Konstantin Kulakov:  I can only confidently speak for myself. I left Russia when I was 10 years old: a kind of identity rupture or separation at a formative time. And that longing for homeland is really what it’s about for me. The only way I could connect to Russian contemporary literature was online or books. And there was something missing in that, like: Oh, here’s a poem. Here’s an anthology of contemporary Russian poetry by Dalkey Archive Press. And that’s it. I opened the book, and I never felt that it offered me an opportunity to improve my Russian, or to meet Russian people. (Before the pandemic hit we had hopes of actually having events and things of that nature.) So for Kate and me, it really was founded around diasporic longing for a connection to the post-Soviet space, and specifically the kind of literary culture where people can stand up and recite a poem by heart. Living and going to school in Russia as a kid, I hated recitation, because it was required and I wasn’t good at it. In my early childhood, I was moved between Russia, England, and America. I was bilingual and confused, often wonderstruck by language, and maybe that’s why I’m a poet. In many ways, for me, editing this magazine is a return to the language at a time when I feel ready to appreciate it. In Kate’s case, she was born in Yalta and also traveled; she has this nomadic sensibility. I think what interested her was the emphasis on publishing underrepresented voices (particularly feminist and queer). Ryan, of course, came to us via Yevtushenko and translation. 

Alex Karsavin:  Could you say a bit more about your personal relationship to Soviet cultural memory specifically (given the prominent role it plays in the site’s call for submissions)?

Konstantin Kulakov:  Soviet cultural memory. Hmm. I mean, I was born in 1989 in Zaoksky, a town outside of Moscow.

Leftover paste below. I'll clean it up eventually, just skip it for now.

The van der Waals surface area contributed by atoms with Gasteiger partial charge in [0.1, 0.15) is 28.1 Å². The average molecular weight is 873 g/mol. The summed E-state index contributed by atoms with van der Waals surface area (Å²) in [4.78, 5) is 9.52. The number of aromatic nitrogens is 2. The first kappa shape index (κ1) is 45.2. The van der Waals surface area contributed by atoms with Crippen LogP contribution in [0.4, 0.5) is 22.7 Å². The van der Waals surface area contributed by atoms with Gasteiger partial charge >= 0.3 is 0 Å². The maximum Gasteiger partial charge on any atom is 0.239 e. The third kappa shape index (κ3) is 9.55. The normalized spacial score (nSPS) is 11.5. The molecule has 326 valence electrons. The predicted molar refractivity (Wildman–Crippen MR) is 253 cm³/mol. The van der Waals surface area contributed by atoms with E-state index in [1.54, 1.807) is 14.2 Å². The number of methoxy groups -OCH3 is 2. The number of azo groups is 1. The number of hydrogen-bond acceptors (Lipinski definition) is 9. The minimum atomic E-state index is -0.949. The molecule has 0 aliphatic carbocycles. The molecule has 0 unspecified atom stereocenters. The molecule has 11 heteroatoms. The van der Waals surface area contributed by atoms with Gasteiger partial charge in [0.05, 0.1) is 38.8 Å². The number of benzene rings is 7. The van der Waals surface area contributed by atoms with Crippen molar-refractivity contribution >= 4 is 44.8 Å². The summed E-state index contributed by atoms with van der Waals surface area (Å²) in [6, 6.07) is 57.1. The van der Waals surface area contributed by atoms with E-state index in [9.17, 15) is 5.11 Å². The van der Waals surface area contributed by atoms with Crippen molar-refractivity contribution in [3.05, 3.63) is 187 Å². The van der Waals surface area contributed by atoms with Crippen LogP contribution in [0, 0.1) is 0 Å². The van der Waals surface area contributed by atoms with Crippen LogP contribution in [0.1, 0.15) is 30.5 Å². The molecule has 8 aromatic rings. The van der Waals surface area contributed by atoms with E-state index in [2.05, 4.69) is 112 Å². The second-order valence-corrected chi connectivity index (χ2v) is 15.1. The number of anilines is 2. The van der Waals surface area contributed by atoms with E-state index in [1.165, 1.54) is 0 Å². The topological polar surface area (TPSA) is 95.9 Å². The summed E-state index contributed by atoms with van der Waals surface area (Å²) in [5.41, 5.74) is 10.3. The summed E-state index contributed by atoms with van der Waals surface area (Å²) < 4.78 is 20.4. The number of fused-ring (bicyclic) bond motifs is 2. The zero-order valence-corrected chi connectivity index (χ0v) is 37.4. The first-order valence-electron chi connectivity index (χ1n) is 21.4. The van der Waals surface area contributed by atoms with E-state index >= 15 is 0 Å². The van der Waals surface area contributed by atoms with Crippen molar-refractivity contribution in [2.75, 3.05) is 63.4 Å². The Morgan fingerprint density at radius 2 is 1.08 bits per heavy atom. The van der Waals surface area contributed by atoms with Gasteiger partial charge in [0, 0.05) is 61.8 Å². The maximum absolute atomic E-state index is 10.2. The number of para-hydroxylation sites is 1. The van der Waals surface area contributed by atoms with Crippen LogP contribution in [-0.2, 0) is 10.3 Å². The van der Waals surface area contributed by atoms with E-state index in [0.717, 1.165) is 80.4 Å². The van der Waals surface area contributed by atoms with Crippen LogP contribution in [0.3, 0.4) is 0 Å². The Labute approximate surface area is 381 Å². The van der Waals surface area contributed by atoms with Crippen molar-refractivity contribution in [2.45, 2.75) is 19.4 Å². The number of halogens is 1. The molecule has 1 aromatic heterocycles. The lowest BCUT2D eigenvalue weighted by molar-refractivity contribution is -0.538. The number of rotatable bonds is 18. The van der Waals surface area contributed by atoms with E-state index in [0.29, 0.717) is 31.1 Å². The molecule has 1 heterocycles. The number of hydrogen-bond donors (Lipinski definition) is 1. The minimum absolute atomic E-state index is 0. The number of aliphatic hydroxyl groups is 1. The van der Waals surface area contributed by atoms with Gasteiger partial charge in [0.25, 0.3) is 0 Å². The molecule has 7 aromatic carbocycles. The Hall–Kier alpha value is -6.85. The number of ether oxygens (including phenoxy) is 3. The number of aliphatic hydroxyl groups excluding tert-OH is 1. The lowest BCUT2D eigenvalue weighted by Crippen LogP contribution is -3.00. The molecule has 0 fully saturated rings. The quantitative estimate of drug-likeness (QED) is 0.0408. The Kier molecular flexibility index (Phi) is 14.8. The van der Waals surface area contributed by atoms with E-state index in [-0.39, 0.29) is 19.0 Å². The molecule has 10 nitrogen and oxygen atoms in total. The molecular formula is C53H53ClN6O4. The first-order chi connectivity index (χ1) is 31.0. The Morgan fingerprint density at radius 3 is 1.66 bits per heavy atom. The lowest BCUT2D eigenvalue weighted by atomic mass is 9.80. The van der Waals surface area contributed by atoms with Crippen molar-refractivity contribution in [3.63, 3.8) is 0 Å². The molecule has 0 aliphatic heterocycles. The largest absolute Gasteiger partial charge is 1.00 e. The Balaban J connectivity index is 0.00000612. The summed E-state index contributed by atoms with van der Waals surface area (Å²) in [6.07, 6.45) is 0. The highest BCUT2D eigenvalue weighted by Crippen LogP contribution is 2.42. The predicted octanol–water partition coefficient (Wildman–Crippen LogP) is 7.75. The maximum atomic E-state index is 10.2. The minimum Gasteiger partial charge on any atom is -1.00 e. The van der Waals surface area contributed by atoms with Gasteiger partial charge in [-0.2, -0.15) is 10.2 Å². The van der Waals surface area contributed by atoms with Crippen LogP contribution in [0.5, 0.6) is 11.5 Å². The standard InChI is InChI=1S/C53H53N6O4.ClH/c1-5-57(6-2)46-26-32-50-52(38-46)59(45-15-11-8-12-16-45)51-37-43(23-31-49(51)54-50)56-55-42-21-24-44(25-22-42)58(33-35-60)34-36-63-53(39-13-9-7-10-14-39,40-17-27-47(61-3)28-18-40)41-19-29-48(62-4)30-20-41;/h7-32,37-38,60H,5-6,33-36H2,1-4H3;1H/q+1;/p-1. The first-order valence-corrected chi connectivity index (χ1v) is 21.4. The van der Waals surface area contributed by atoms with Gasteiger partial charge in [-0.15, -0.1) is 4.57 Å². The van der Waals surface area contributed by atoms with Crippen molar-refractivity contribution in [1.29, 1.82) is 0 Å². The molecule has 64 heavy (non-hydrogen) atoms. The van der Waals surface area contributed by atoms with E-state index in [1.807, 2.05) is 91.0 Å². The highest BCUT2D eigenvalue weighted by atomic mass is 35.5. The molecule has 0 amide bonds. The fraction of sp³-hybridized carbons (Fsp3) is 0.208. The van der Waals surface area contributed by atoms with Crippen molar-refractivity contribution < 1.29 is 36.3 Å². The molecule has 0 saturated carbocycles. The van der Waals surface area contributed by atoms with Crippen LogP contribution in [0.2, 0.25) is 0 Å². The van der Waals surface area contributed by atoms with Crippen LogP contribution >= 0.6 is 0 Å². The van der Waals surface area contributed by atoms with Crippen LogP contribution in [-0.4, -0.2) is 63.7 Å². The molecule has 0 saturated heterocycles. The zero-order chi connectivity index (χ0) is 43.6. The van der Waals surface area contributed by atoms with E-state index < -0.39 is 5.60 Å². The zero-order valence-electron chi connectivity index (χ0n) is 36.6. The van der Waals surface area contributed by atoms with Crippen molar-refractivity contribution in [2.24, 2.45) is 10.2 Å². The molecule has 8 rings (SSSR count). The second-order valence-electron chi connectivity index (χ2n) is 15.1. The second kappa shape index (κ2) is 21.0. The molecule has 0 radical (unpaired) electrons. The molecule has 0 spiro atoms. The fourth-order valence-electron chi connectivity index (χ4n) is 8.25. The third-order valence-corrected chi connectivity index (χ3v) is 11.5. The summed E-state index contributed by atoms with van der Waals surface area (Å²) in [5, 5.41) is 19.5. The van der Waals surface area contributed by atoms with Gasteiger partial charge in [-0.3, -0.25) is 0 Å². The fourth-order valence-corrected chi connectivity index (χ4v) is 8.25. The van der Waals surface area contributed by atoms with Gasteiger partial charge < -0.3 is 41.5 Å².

Alex Karsavin:  Right at the tipping point …

Bella Akhmadulina (1937-2010)

Konstantin Kulakov:  Yeah. I entered a world of collapse, in a state of flux. My memory of that time is mostly of things falling apart and being built up. I actually grew up during the construction of the first Protestant seminary co-founded by my father. So there’s this idea of: “Look! Democracy, religious liberty, international dialogue, etc. are finally coming to Russia!” But at the same time, having been in the United States for 20 years (I’m 31), having experienced individualistic consumerism, there’s now this longing for the samovar, for the communal aspect of poetic memorization and recitation, a longing for something as immense as the stadium poetry of Yevtushenko and Bella Akhmadulina. The longing was also in part a reaction to this feeling among some exiles that Russia is authoritarian, that the arts are neglected or backwards, etc. And something in me always knew the latter was false. I thought: “I know there are poets in Russia and all over the post-Soviet space.” 

Alex Karsavin:  Why Pocket Samovar for the title? To my mind, the samovar draws obvious connotations to the Tsarist Empire, and nationalism more broadly. Yet, and correct me if I’m off mark, there seems to be a dislocation happening here (even in the simple reimagining of this bulky static object as something miniature and mobile). Am I wrong to interpret this as a sort of queering?